Monday, November 19, 2007

Why Conservatives Can't Tell Stories

My family has long run in conservative circles. We're used to bringing up topics such as supply-side economics, parental-notification laws and illegal immigration in casual conversation. So when a bunch of people told us that we ought to see a new movie called Bella, we decided to check it out. We were told it had great messages about abortion and won a big prize at the Toronto Film Festival and we would really, really, really like it.

We went. The movie played. We walked out.

"What did you think?" I asked my wife.

"It was ... um ..."

"A little ... disappointing?" I ventured.

"Exactly," she said.

Bella won't leave you shrinking from the multiplex in shame, unlike
other efforts from conservatives. In fact, it has more than a few commendable attributes. The cinematography was good, the actors turned in winning performances (leading man Eduardo Verástegui will raise the blood pressure of just about every female in the audience), the tone is hopeful and upbeat without being sappy.

But the plot. Oh, the plot.

It's beyond bare-bones. The screenwriters have the two main characters traipsing about the Big Apple on the flimsiest of rationales. Which wouldn't be a problem if it were a character-driven piece set on exploring the inner lives of fully realized people. It isn't, though. The characters are (largely) flat. So the audience is left to wonder why these photogenic folks are shopping for scarves at an outdoor market or walking down the beach at night carrying strange, glowing boxes or tearfully emoting to each other in long, expositional speeches. The film's climax and the subsequent dénouement come so completely out of left field that whiplash threatens.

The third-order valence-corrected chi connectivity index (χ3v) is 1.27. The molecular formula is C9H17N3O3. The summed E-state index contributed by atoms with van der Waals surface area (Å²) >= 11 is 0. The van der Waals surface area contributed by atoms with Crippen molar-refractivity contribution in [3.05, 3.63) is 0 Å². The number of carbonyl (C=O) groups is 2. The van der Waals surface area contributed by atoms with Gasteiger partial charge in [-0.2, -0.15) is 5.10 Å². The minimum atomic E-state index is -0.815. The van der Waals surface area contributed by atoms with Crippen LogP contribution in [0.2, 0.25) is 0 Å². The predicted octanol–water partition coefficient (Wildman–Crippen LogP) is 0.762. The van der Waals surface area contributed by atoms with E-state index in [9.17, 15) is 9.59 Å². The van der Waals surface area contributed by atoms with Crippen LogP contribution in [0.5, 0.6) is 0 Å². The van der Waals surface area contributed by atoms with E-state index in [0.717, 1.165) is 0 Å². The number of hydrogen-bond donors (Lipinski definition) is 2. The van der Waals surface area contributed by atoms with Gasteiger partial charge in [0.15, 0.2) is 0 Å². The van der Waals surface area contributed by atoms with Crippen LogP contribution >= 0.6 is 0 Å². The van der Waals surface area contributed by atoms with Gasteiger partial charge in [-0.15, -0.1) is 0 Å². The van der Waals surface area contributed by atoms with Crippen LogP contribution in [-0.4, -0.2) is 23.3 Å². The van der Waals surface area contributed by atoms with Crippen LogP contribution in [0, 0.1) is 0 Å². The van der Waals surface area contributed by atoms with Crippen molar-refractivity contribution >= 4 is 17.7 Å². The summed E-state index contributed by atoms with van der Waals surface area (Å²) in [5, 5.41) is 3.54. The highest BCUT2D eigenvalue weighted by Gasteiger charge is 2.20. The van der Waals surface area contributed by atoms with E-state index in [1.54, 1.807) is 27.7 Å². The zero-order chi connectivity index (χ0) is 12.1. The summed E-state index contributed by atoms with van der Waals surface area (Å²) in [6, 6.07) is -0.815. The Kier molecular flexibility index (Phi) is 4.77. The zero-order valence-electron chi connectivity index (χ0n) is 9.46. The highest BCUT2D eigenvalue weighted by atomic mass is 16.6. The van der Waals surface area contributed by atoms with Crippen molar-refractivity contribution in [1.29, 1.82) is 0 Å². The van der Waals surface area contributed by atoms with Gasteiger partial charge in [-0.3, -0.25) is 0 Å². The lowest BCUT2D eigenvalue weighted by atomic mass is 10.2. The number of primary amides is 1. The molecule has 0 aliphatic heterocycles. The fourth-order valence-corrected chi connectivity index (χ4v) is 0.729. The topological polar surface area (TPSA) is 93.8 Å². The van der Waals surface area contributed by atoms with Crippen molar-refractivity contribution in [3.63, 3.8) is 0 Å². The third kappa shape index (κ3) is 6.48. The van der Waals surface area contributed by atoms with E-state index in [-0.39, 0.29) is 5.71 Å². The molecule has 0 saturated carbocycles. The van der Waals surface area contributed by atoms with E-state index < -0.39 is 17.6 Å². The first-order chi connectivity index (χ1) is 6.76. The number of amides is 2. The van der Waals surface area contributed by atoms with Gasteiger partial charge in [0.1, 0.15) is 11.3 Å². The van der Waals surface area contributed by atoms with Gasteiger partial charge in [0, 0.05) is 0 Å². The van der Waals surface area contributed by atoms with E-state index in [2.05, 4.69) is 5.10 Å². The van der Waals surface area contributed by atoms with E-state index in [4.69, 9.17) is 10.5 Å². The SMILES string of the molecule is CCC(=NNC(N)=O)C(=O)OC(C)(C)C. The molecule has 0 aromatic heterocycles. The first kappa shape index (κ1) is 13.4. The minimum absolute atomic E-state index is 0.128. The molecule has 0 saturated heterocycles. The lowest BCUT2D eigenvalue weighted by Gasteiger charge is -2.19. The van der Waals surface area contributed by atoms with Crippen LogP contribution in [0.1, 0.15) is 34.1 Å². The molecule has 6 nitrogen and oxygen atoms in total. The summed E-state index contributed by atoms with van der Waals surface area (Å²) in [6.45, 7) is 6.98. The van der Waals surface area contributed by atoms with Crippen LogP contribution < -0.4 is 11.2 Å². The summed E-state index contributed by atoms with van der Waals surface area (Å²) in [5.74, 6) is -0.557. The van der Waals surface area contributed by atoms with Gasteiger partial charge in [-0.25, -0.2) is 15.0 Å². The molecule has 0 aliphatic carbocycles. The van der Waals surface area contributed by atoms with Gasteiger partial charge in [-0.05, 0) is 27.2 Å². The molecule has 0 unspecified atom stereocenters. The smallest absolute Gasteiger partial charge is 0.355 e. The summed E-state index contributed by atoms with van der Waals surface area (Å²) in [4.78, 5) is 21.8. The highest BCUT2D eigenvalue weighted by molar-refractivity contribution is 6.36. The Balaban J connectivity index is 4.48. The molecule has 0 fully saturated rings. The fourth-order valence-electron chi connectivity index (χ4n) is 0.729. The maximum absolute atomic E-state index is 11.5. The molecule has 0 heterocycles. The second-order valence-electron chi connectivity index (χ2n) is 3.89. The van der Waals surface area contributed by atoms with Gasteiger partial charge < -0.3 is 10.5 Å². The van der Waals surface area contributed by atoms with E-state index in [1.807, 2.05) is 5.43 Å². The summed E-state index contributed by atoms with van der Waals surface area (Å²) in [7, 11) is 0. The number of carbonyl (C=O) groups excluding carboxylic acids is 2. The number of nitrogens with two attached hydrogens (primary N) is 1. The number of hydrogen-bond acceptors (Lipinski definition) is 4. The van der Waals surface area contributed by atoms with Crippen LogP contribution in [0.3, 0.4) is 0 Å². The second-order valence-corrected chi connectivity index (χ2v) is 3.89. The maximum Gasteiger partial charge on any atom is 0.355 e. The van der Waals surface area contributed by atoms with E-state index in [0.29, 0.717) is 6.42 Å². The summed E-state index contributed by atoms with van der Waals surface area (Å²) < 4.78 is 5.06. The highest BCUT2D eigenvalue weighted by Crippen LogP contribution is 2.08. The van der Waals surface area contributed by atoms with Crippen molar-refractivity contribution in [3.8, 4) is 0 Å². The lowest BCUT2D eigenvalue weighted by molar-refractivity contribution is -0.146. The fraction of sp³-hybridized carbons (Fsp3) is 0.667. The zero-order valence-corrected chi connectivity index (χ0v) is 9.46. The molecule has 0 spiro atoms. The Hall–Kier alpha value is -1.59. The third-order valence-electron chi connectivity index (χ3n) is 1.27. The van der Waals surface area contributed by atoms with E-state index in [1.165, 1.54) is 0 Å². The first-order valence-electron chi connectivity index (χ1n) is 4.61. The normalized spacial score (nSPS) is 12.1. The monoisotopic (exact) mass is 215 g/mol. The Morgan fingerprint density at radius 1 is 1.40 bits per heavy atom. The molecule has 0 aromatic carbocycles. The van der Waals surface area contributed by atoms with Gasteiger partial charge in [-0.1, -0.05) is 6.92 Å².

As the credits rolled, I found myself considering why conservatives have such a hard time telling good stories.

Conservatives are basically suspicious of narrative, it seems. When Bunyan penned The Pilgrim's Progress he took much of his introduction to defend his use of allegory to his brethern who thought that only openly didactic methods were appropriate for spiritual instruction. Not a lot has changed in 300 years. I've had conversations with laymen who insist that reading fiction is nothing but a waste of their God-given time on the planet. Others display an aversion to creativity and artistic license, especially when well-worn subject matters get goosed in new directions. (Consider the hullabaloo over
Beowulf or--believe it or not--The Passion of the Christ.) Also, conservatives haven't been telling stories as long as liberals, at least in cinematic form. For every Bella, there's a dozen left-leaning pictures like Lions for Lambs or The Cider House Rules or The Life of David Gale.

In the end, I hope Bella succeeds, despite the narrative flaws. There's nothing like economic success to goose someone toward greater heights, and the right needs all the incentive it can get to spin better and better yarns.

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